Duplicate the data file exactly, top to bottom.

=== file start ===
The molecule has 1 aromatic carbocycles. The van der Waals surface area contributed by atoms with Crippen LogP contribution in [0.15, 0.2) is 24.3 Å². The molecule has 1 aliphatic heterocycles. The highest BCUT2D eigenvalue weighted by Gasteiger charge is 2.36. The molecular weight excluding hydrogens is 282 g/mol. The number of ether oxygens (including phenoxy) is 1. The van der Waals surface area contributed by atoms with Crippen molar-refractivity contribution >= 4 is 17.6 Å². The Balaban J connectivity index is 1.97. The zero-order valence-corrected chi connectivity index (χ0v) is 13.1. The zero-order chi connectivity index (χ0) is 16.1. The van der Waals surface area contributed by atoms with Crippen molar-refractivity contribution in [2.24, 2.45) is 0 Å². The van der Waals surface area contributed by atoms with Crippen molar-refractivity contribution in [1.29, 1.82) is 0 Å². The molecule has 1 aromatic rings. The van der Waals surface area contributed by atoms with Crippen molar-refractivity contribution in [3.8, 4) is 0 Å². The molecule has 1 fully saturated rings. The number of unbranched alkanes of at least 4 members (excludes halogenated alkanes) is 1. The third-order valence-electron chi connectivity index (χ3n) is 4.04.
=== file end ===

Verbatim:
The molecule has 1 aromatic carbocycles. The van der Waals surface area contributed by atoms with Crippen LogP contribution in [0.15, 0.2) is 24.3 Å². The molecule has 1 aliphatic heterocycles. The highest BCUT2D eigenvalue weighted by Gasteiger charge is 2.36. The molecular weight excluding hydrogens is 282 g/mol. The number of ether oxygens (including phenoxy) is 1. The van der Waals surface area contributed by atoms with Crippen molar-refractivity contribution >= 4 is 17.6 Å². The Balaban J connectivity index is 1.97. The zero-order valence-corrected chi connectivity index (χ0v) is 13.1. The zero-order chi connectivity index (χ0) is 16.1. The van der Waals surface area contributed by atoms with Crippen molar-refractivity contribution in [2.24, 2.45) is 0 Å². The van der Waals surface area contributed by atoms with Crippen molar-refractivity contribution in [1.29, 1.82) is 0 Å². The molecule has 1 aromatic rings. The van der Waals surface area contributed by atoms with Crippen molar-refractivity contribution in [3.8, 4) is 0 Å². The molecule has 1 fully saturated rings. The number of unbranched alkanes of at least 4 members (excludes halogenated alkanes) is 1. The third-order valence-electron chi connectivity index (χ3n) is 4.04.